On Tuesday, I shared the first installment of my article recounting Social Media Day — an event sponsored by the teams at GTX Marketing and Fresh Consulting. I was honored to share the piece not only with my readers, but also folks like Mike Whitmore and Kathy Ireland. I was thrilled to see Part One circulating on Twitter and shared via friends on Facebook. Once again, the themes put forth at Social Media Day were brought home to my front door. If you share it, they will come.
When we re-convened after lunch, Jenny Kuglin (@jenkuglin) content manager and social media maven for Fisher Interactive, shared a story about news anchor, Kathi Goertzen. Kathi’s story highlighted the human connection people associate with a brand. In this case, KOMO News and Fisher Communications. Kathi had been off-air for some time in recent years as she battled (and continues to fight) a brain tumor. Kathi was hesitant to return to a place in front of the camera due to disfigurement from her disease. Jenny knew that people were curious about Kathi so the communications team at Fisher helped Kathi launch a Facebook page, which as of this article, has over 71,600 fans. She can also be found on YouTube, Twitter (@InspireHopeCure), and via her website. Nothing tangible is being exchanged, but Kathi has a story to share and people want to hear it. Content is king.
Though, in the words of Rod Brooks (@NW_Mktg_Guy) “Content is gold. Kings die; gold lives forever.” The theme of the afternoon was story and Jenny, Rod, and Paul Anderson (@ProLango) did a wonderful job of introducing the sociable side of social interaction. Yes, we were all on social media because we run businesses or work for companies where marketing and social presence matter. But few of us participate in social media with the intent to NOT make friends, as many of us enjoy when our interactions move off-screen to the in-person realm.
Rod stated, he is 90% personality, 10% business when it comes to social media. His advice, “Bring yourself to work.” Be genuine. Travel. Engage with the world. Be quirky and interesting. Rod talked about the wild success of the Northwest Profiles series of commercials and cards based on stereotypical Northwest personality types. Pemco realized that people didn’t necessarily want to talk about insurance, but you know what? “People want to talk about the neighbors,” said Rod. That became the key to Pemco’s marketing success and social amiability.
Jen, this time Jen Houston (@JHouston89) of Waggener Edstrom’s dynamic communications team, stepped on stage and delivered another talk relevant to the theme of story. “Content is the currency of influence,” said Jen. People still desire eye contact and human connection. Among her many morsels of social media advice, “Be a content guerrilla.” Pics, travel, drawings on napkins — capture your life and essence of who you are — this is your brand and your story. Know who your audience is and track where those people are. Monitor your brand and be engaging. “Nuance is necessary to engage.” Choose the channel that best allows you to tell your nuanced story and bring value to your audience.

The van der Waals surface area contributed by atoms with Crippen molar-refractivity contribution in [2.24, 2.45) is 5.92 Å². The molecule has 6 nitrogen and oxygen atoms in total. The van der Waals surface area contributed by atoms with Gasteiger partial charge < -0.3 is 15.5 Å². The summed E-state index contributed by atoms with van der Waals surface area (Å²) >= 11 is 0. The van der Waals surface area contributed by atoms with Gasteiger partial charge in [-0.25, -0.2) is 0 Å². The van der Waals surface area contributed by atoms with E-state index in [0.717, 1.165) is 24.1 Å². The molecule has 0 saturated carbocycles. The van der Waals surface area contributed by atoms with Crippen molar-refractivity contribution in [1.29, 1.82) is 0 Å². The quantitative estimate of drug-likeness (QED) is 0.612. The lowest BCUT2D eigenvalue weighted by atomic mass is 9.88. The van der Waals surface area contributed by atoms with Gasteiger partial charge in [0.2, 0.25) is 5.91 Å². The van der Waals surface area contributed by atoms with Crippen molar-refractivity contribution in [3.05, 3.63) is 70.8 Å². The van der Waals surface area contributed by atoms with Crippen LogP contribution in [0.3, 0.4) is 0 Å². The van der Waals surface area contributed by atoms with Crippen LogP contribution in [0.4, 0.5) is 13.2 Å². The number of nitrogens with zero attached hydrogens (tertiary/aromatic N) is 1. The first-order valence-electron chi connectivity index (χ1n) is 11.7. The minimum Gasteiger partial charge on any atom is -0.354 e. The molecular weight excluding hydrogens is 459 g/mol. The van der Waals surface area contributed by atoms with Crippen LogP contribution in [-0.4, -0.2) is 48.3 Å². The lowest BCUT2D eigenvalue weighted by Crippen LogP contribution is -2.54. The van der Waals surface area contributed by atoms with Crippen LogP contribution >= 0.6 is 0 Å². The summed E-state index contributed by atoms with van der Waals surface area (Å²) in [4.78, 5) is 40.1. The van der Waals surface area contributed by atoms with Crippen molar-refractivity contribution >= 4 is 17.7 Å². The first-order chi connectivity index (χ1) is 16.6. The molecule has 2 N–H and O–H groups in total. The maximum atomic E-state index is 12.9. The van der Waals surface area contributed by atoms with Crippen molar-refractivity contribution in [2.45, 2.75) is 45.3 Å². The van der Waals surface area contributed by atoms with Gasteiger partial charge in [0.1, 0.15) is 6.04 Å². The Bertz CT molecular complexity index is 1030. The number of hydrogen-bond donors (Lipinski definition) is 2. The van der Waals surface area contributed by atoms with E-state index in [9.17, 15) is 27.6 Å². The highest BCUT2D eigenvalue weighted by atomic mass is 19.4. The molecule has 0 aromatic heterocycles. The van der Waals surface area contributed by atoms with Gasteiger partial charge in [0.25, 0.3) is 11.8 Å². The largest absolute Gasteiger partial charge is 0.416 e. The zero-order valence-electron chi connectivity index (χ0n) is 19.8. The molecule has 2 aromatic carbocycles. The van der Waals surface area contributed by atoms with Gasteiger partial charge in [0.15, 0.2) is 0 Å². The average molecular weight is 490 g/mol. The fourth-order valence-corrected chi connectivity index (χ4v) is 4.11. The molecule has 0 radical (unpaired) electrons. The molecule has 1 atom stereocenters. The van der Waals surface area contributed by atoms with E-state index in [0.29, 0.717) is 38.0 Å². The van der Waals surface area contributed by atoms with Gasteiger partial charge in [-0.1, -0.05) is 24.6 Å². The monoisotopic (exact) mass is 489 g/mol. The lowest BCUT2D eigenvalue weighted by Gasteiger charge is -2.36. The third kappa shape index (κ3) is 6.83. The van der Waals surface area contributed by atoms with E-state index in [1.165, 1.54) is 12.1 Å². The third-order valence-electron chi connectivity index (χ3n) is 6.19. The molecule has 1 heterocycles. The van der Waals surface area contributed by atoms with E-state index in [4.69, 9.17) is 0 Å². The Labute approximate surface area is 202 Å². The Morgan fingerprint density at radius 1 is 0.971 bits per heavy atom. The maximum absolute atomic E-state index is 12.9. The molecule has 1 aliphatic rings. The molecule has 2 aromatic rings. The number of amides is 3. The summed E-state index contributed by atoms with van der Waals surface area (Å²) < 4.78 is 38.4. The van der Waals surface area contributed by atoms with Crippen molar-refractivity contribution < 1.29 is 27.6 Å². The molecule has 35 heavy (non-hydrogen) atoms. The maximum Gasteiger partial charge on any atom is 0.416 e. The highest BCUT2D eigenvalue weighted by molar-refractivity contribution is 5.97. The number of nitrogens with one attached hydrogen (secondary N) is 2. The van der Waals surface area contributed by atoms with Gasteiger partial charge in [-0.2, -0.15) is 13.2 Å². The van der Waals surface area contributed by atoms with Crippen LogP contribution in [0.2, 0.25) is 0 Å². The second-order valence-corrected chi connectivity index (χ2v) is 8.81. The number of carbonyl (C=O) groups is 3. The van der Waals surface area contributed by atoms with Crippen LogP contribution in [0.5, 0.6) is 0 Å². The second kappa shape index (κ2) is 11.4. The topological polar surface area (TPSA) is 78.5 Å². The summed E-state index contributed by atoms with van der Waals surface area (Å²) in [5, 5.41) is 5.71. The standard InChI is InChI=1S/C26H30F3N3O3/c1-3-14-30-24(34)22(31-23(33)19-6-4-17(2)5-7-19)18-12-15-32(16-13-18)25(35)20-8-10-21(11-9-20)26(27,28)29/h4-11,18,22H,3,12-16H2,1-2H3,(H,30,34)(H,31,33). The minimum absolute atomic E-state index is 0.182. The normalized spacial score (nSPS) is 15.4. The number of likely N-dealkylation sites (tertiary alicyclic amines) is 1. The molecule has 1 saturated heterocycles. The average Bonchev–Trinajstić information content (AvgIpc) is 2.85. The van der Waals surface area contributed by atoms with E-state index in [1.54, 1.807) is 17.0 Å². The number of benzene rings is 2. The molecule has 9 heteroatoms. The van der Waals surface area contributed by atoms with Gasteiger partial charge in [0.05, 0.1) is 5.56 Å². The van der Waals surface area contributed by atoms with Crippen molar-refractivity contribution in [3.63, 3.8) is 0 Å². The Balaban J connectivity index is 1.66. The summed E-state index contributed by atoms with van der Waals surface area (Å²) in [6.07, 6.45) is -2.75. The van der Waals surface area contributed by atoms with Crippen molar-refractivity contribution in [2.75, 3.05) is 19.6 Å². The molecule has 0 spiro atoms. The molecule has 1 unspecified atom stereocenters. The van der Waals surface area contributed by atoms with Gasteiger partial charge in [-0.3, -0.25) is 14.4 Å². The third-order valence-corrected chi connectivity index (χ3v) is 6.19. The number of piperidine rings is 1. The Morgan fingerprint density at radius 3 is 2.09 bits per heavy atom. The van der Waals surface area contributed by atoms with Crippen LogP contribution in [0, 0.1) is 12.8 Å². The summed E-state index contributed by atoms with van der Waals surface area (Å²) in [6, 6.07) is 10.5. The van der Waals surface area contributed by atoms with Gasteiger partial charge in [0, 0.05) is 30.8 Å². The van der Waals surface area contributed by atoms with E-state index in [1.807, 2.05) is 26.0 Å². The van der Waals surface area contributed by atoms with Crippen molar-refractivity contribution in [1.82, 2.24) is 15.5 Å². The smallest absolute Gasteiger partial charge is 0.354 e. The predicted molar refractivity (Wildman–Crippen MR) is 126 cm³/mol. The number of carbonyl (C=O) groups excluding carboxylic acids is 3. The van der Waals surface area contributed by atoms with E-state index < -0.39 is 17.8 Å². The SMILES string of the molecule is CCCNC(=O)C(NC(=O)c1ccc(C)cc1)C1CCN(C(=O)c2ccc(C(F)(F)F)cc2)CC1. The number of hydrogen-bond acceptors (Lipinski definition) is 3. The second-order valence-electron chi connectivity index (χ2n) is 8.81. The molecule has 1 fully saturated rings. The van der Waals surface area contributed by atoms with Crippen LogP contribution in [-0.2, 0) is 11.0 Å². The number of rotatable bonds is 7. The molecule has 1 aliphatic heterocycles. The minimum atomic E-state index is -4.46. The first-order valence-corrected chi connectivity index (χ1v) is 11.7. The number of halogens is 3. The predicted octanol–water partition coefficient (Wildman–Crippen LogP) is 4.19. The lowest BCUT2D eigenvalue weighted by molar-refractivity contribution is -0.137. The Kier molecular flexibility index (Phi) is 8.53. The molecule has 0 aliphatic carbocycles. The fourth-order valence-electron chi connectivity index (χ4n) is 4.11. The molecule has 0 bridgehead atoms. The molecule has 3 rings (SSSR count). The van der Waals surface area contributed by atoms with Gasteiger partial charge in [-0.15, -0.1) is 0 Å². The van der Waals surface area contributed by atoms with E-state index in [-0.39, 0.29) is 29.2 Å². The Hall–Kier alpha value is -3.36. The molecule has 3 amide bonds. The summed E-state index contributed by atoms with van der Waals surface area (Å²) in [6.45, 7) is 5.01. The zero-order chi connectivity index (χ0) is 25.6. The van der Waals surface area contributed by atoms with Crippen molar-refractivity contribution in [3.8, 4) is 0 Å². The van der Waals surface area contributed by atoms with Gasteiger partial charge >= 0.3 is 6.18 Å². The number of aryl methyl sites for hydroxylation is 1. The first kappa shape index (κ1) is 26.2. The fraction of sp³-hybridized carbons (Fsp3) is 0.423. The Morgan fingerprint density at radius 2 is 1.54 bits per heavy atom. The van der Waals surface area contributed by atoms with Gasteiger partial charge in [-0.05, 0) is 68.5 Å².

Jeff Dance (@Jeffdance) of Fresh Consulting delivered a talk about creativity and storytelling. Logging ideas is good for our brain. Drawing images is also good for our brain. Basically, we should strive to engage in a dance that complements both hemispheres of our brain. (Think of the “Liger” from the famous movie, Napolean Dynamite.) People are craving meaning and simplification — and people remember stories. Where can we tell our stories, beyond the social media platforms discussed up to this point? In the About Us page on our websites. On WordPress analytics, the About Us page was the #1 most-visited page besides the homepage. Customers want to know who you are and what you bring to the proverbial table. Jeff closed with the sage advice, “Be educational, be useful, be entertaining … or be ignored.”
Heidi Miller (@heidimiller) was the final guest speaker and imparted valuable wisdom about the social media exchange. “Be yourself, share a picture of yourself, and don’t be a jerk,” she advised. Heidi reiterated what Rod had said — there’s no need to be all business. Share your integrated self, ask questions and engage in conversation with others. Don’t delete comments — EVER! As mentioned by Mike and other panelists — you must monitor your brand your social presence constantly. If an issue should arise via your social media network, one to two hours for a response is ideal, but more than twenty-four hours is too long. Heidi illustrated examples of TSA and Domino’s Pizza properly responding to customer feedback via a very public platform. There are polite ways to engage with even the most angry customer and your image depends on your response and handling of a situation.
Social Media Day was a blast to attend and and honor to photograph. I gained so much valuable information that my assistant and I have been working overtime trying to implement all the tidbits, buttons, and tags that we learned that sunny afternoon last weekend. Technology is changing the world we live in and I welcome the opportunity to keep up and engage. Thank you for reading and “walking with me” as Kathy Ireland stated at the event. If content is gold, I am feeling pretty golden right now and I can’t wait to share more stories, photos, and backs of napkins from my upcoming travels and photo shoots. If you’re new to Twitter, remember to follow the people mentioned in this piece (via the links provided or “@” symbol before their name). Of course, you can find me on Facebook, YouTube, Twitter, and Pinterest.
Catch you on the social side.
~Trishann Couvillion (@fire_eyes) Fire Eyes Photography